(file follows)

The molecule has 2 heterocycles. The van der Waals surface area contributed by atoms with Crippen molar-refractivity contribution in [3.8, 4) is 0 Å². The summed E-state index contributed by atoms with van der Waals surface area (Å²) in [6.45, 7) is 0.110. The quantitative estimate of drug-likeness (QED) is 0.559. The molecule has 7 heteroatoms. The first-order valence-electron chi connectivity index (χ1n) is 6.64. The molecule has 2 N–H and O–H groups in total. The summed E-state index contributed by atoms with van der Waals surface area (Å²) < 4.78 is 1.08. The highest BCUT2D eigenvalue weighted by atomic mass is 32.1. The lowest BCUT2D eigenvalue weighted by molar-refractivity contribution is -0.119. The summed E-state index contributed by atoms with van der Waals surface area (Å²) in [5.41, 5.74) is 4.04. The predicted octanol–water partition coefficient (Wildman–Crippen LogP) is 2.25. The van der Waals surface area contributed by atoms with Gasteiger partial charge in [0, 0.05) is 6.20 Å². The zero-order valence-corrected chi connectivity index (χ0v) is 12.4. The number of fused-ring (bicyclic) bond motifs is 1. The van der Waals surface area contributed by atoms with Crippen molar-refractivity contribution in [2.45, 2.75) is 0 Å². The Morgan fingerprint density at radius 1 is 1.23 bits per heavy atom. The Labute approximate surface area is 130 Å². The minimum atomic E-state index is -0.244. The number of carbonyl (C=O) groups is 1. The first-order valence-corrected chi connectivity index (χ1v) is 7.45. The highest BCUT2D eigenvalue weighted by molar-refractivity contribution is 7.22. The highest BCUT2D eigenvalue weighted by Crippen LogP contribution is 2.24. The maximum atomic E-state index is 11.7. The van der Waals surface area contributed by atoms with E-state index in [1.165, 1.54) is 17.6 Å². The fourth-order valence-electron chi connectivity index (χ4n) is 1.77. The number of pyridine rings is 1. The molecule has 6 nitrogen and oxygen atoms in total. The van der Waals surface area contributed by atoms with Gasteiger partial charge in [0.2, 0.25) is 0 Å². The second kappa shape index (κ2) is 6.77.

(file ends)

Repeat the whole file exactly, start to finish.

The molecule has 2 heterocycles. The van der Waals surface area contributed by atoms with Crippen molar-refractivity contribution in [3.8, 4) is 0 Å². The summed E-state index contributed by atoms with van der Waals surface area (Å²) in [6.45, 7) is 0.110. The quantitative estimate of drug-likeness (QED) is 0.559. The molecule has 7 heteroatoms. The first-order valence-electron chi connectivity index (χ1n) is 6.64. The molecule has 2 N–H and O–H groups in total. The summed E-state index contributed by atoms with van der Waals surface area (Å²) < 4.78 is 1.08. The highest BCUT2D eigenvalue weighted by atomic mass is 32.1. The lowest BCUT2D eigenvalue weighted by molar-refractivity contribution is -0.119. The summed E-state index contributed by atoms with van der Waals surface area (Å²) in [5.41, 5.74) is 4.04. The predicted octanol–water partition coefficient (Wildman–Crippen LogP) is 2.25. The van der Waals surface area contributed by atoms with Gasteiger partial charge in [0, 0.05) is 6.20 Å². The zero-order valence-corrected chi connectivity index (χ0v) is 12.4. The number of fused-ring (bicyclic) bond motifs is 1. The van der Waals surface area contributed by atoms with Crippen molar-refractivity contribution in [2.45, 2.75) is 0 Å². The Morgan fingerprint density at radius 1 is 1.23 bits per heavy atom. The Labute approximate surface area is 130 Å². The minimum atomic E-state index is -0.244. The number of carbonyl (C=O) groups is 1. The first-order valence-corrected chi connectivity index (χ1v) is 7.45. The highest BCUT2D eigenvalue weighted by molar-refractivity contribution is 7.22. The highest BCUT2D eigenvalue weighted by Crippen LogP contribution is 2.24. The maximum atomic E-state index is 11.7. The van der Waals surface area contributed by atoms with E-state index in [1.165, 1.54) is 17.6 Å². The fourth-order valence-electron chi connectivity index (χ4n) is 1.77. The number of pyridine rings is 1. The molecule has 6 nitrogen and oxygen atoms in total. The van der Waals surface area contributed by atoms with Gasteiger partial charge in [0.2, 0.25) is 0 Å². The second kappa shape index (κ2) is 6.77.